More BBC TV titles arrived on Prime Video today — all of which are limited series, most of which are book-to-telly adaptations, and one of which is a US program premiere.
The BBC hits keep on comin’ to Prime Video. In the span of two weeks, Amazon’s streaming service has made 20 BBC book-to-TV adaptions and 23 BBC comedies and dramas available as no-charge titles for Prime members. And today, May 1st, the 33 BBC limited series below appear under Prime Video as well.
Adapted from Stella Tillyard‘s group biography of the Lennox sisters — great-granddaughters of King Charles II and daughters of the 2nd Duke of Richmond — this six-part drama chronicles the long and often turbulent lives of Caroline (Serena Gordon, Marcella), Emily (Geraldine Somerville, Prime Suspect: Tennison), Louisa (Anne-Marie Duff, From Darkness), and Sarah (Jodhi May, Strike Back). Set in the 18th century against a backdrop of royalty, rigid conventions, political intrigue, and scandal, the series costars Alun Armstrong (New Tricks), Ben Daniels (Law & Order: UK), and Toby Jones (Detectorists).
Created and written by BAFTA and International Emmy® winner Jimmy McGovern (Accused, The Street), this seven-part drama set in 1788 New South Wales follows the lives of the thieves, prostitutes, and other criminals, as well as officers and guards of the Royal Navy, who made up Britain’s first penal colony in Australia. Leading the large cast are MyAnna Buring (Ripper Street), Russell Tovey (Being Human), and Julian Rhind-Tutt (The Hour).
Based on Edith Wharton‘s last novel (unfinished at the time of her death in 1937), this five-part drama follows four nouveau riche American young women — Nan St. George (Carla Gugino, Wayward Pines), her older sister Virginia (Allison Elliott, Terriers), Conchita Closson (Mira Sorvino, Mighty Aphrodite), and Lizzy Elmsworth (Rya Kihlstedt, Cardinal) — who travel to London for the social season in order to find British blue blood husbands.
Before he played Lord Melbourne in Victoria, Rufus Sewell portrayed King Charles II in this BAFTA-winning drama that chronicles the monarch’s time on the throne after his return to England in 1660 from a decade-long exile. The four-part series features Rupert Graves (Sherlock), Charlie Creed-Miles (The Frankenstein Chronicles), Christian Coulson (The Forsyte Saga), Shirley Henderson (Happy Valley), Martin Freeman (Sherlock), and Helen McCrory (Peaky Blinders).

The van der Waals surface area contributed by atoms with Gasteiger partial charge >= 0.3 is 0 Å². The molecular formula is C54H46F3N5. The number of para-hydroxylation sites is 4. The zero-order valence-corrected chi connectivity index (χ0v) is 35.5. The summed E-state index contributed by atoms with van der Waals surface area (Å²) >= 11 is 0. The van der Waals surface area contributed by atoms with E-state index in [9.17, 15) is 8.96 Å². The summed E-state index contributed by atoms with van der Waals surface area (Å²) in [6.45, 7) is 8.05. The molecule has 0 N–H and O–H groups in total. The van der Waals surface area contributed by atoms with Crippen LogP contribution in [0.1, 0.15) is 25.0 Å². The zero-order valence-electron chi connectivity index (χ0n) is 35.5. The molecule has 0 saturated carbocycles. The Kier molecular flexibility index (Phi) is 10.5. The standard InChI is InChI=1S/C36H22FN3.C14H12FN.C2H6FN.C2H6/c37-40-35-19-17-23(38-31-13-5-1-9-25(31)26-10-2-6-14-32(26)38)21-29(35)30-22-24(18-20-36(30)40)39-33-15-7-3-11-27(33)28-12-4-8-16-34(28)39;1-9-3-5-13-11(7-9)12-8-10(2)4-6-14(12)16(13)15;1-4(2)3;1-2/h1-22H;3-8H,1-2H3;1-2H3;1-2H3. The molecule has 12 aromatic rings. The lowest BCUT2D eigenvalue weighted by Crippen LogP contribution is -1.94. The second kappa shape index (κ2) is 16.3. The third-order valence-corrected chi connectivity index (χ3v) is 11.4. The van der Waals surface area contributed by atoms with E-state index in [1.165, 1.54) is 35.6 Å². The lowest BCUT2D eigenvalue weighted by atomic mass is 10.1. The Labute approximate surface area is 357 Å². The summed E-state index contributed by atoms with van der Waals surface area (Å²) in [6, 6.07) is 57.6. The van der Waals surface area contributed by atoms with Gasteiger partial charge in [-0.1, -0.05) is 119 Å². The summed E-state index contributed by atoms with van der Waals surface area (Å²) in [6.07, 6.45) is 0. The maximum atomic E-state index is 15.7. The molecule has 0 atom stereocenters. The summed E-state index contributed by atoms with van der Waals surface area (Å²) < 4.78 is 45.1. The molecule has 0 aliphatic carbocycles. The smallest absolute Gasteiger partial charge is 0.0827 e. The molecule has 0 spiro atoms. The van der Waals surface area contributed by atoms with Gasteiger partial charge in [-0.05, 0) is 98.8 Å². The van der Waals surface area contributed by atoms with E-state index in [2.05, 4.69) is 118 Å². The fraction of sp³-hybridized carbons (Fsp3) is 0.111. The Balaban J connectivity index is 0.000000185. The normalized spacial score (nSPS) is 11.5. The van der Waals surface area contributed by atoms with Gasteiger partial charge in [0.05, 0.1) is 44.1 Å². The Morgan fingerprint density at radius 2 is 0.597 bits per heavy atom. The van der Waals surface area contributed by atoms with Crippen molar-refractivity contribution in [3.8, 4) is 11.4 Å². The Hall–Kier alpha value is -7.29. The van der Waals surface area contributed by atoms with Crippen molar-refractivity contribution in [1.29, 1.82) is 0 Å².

Adapted from the last novel by George Eliot, this four-part drama set in Victorian London centers on the intelligent and handsome Daniel Deronda (Hugh Dancy, Hannibal) and the beautiful and willful Gwendolen Harleth (Romola Garai, Born to Kill). After the two meet by chance, they go their separate ways — Gwendolen marries the wealthy Henleigh Grandcourt (Hugh Bonneville, Downton Abbey) and Daniel falls in love with Jewish singer Mirah Lapidoth (Jodhi May, The Last of the Mohicans) —only to meet again, but not under the best circumstances.
Of Charles Dickens‘ works, this (considered a veiled autobiography) was the author’s favorite novel. The story follows the life of Copperfield, from his happy then horrific childhood to his vocation as a novelist. The 1999 version features an all-star cast that includes Daniel Radcliffe (Harry Potter) as young Copperfield, Alun Armstrong (New Tricks), Trevor Eve (Waking the Dead), Dawn French (Delicious), Bob Hoskins (Mona Lisa), Nicholas Lyndhurst (Goodnight Sweetheart), Ian McKellen (The Lord of the Rings), Maggie Smith (Downton Abbey), Imelda Staunton (Vera Drake), and Zoë Wanamaker (Girlfriends), amongst many others. (The 1986 version arrived on Prime Video back in April.)
Inspired by Franny Moyle‘s nonfiction book about the Pre-Raphaelite Brotherhood, this six-part drama follows the group of English painters, poets, and critics founded by William Holman Hunt (Rafe Spall, Harry Price: Ghost Hunter), John Everett Millais (Samuel Barnett, Dirk Gently’s Holistic Detective Agency), and Dante Gabriel Rossetti (Aidan Turner, Poldark) as they, along with their journalist friend Fred Walters (Sam Crane, Fearless), set out to rock the art world of 19th-century London.